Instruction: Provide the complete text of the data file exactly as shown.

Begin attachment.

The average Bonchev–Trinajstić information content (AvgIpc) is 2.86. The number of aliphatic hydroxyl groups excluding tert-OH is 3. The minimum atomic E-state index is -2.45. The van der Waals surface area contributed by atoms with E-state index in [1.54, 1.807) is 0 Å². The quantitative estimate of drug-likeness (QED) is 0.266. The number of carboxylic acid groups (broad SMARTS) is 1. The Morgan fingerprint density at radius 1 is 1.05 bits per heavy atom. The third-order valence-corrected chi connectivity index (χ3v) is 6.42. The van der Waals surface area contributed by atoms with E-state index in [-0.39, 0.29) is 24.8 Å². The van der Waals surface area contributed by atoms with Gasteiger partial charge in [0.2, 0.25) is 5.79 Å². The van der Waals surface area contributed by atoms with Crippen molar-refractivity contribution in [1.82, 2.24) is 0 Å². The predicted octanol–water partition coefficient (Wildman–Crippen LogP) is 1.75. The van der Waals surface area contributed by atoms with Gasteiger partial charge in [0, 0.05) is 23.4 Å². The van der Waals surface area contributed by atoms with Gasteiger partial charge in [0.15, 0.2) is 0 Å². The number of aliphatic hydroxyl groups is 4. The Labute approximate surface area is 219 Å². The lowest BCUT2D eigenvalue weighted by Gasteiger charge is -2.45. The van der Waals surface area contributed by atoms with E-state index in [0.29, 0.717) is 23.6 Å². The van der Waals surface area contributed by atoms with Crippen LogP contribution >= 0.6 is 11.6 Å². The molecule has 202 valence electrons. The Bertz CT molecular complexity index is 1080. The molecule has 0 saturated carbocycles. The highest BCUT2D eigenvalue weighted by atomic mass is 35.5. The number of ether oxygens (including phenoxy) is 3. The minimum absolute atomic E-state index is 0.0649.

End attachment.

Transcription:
The average Bonchev–Trinajstić information content (AvgIpc) is 2.86. The number of aliphatic hydroxyl groups excluding tert-OH is 3. The minimum atomic E-state index is -2.45. The van der Waals surface area contributed by atoms with E-state index in [1.54, 1.807) is 0 Å². The quantitative estimate of drug-likeness (QED) is 0.266. The number of carboxylic acid groups (broad SMARTS) is 1. The Morgan fingerprint density at radius 1 is 1.05 bits per heavy atom. The third-order valence-corrected chi connectivity index (χ3v) is 6.42. The van der Waals surface area contributed by atoms with E-state index in [-0.39, 0.29) is 24.8 Å². The van der Waals surface area contributed by atoms with Gasteiger partial charge in [0.2, 0.25) is 5.79 Å². The van der Waals surface area contributed by atoms with Crippen molar-refractivity contribution in [1.82, 2.24) is 0 Å². The predicted octanol–water partition coefficient (Wildman–Crippen LogP) is 1.75. The van der Waals surface area contributed by atoms with Gasteiger partial charge in [0, 0.05) is 23.4 Å². The van der Waals surface area contributed by atoms with Gasteiger partial charge in [0.15, 0.2) is 0 Å². The number of aliphatic hydroxyl groups is 4. The Labute approximate surface area is 219 Å². The lowest BCUT2D eigenvalue weighted by Gasteiger charge is -2.45. The van der Waals surface area contributed by atoms with E-state index in [0.29, 0.717) is 23.6 Å². The van der Waals surface area contributed by atoms with Crippen LogP contribution >= 0.6 is 11.6 Å². The molecule has 202 valence electrons. The Bertz CT molecular complexity index is 1080. The molecule has 0 saturated carbocycles. The highest BCUT2D eigenvalue weighted by atomic mass is 35.5. The number of ether oxygens (including phenoxy) is 3. The minimum absolute atomic E-state index is 0.0649.